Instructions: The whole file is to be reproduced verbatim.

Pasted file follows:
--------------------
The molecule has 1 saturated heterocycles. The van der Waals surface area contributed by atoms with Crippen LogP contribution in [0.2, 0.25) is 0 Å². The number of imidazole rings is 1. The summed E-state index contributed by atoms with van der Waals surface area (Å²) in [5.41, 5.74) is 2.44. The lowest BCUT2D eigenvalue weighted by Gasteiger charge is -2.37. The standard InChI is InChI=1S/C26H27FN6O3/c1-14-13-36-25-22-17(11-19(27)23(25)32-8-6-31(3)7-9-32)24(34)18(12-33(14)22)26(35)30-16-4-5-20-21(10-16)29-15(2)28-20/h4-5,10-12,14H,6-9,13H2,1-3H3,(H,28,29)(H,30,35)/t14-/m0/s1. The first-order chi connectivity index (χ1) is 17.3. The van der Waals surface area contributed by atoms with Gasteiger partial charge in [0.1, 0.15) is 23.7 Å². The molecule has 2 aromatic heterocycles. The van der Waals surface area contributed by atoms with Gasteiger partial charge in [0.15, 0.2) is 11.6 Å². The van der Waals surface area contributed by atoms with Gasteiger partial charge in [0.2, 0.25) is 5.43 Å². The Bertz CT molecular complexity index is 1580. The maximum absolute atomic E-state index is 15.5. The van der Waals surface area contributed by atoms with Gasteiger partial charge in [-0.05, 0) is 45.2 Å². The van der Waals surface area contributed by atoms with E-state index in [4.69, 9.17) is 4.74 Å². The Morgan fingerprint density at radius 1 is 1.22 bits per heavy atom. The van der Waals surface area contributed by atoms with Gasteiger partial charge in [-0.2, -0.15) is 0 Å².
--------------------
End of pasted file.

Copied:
The molecule has 1 saturated heterocycles. The van der Waals surface area contributed by atoms with Crippen LogP contribution in [0.2, 0.25) is 0 Å². The number of imidazole rings is 1. The summed E-state index contributed by atoms with van der Waals surface area (Å²) in [5.41, 5.74) is 2.44. The lowest BCUT2D eigenvalue weighted by Gasteiger charge is -2.37. The standard InChI is InChI=1S/C26H27FN6O3/c1-14-13-36-25-22-17(11-19(27)23(25)32-8-6-31(3)7-9-32)24(34)18(12-33(14)22)26(35)30-16-4-5-20-21(10-16)29-15(2)28-20/h4-5,10-12,14H,6-9,13H2,1-3H3,(H,28,29)(H,30,35)/t14-/m0/s1. The first-order chi connectivity index (χ1) is 17.3. The van der Waals surface area contributed by atoms with Gasteiger partial charge in [0.1, 0.15) is 23.7 Å². The molecule has 2 aromatic heterocycles. The van der Waals surface area contributed by atoms with Gasteiger partial charge in [0.15, 0.2) is 11.6 Å². The van der Waals surface area contributed by atoms with Gasteiger partial charge in [0.2, 0.25) is 5.43 Å². The Bertz CT molecular complexity index is 1580. The maximum absolute atomic E-state index is 15.5. The van der Waals surface area contributed by atoms with Gasteiger partial charge in [-0.05, 0) is 45.2 Å². The van der Waals surface area contributed by atoms with E-state index in [4.69, 9.17) is 4.74 Å². The Morgan fingerprint density at radius 1 is 1.22 bits per heavy atom. The van der Waals surface area contributed by atoms with Gasteiger partial charge in [-0.2, -0.15) is 0 Å².